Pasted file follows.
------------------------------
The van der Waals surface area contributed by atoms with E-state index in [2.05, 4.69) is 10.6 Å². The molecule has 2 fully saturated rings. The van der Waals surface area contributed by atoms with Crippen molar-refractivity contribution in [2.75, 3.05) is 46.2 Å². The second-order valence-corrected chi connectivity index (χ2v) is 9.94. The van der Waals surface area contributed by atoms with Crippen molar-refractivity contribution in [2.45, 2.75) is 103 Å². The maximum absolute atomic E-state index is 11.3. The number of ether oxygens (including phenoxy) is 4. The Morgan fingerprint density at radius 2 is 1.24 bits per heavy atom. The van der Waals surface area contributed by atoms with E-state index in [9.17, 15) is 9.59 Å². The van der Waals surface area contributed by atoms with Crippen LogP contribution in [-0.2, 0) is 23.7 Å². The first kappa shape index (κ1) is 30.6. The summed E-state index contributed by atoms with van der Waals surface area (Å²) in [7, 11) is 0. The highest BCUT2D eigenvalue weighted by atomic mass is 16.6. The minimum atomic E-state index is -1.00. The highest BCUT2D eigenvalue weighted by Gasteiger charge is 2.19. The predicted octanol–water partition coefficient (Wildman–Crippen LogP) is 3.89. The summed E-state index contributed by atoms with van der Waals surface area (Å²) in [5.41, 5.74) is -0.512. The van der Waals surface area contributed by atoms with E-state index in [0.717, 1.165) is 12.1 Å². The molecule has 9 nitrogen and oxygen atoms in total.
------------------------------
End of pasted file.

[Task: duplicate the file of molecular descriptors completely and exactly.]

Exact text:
The van der Waals surface area contributed by atoms with E-state index in [2.05, 4.69) is 10.6 Å². The molecule has 2 fully saturated rings. The van der Waals surface area contributed by atoms with Crippen molar-refractivity contribution in [2.75, 3.05) is 46.2 Å². The second-order valence-corrected chi connectivity index (χ2v) is 9.94. The van der Waals surface area contributed by atoms with Crippen molar-refractivity contribution in [2.45, 2.75) is 103 Å². The maximum absolute atomic E-state index is 11.3. The number of ether oxygens (including phenoxy) is 4. The Morgan fingerprint density at radius 2 is 1.24 bits per heavy atom. The van der Waals surface area contributed by atoms with E-state index in [9.17, 15) is 9.59 Å². The van der Waals surface area contributed by atoms with Crippen LogP contribution in [-0.2, 0) is 23.7 Å². The first kappa shape index (κ1) is 30.6. The summed E-state index contributed by atoms with van der Waals surface area (Å²) in [7, 11) is 0. The highest BCUT2D eigenvalue weighted by atomic mass is 16.6. The minimum atomic E-state index is -1.00. The highest BCUT2D eigenvalue weighted by Gasteiger charge is 2.19. The predicted octanol–water partition coefficient (Wildman–Crippen LogP) is 3.89. The summed E-state index contributed by atoms with van der Waals surface area (Å²) in [5.41, 5.74) is -0.512. The van der Waals surface area contributed by atoms with E-state index in [0.717, 1.165) is 12.1 Å². The molecule has 9 nitrogen and oxygen atoms in total.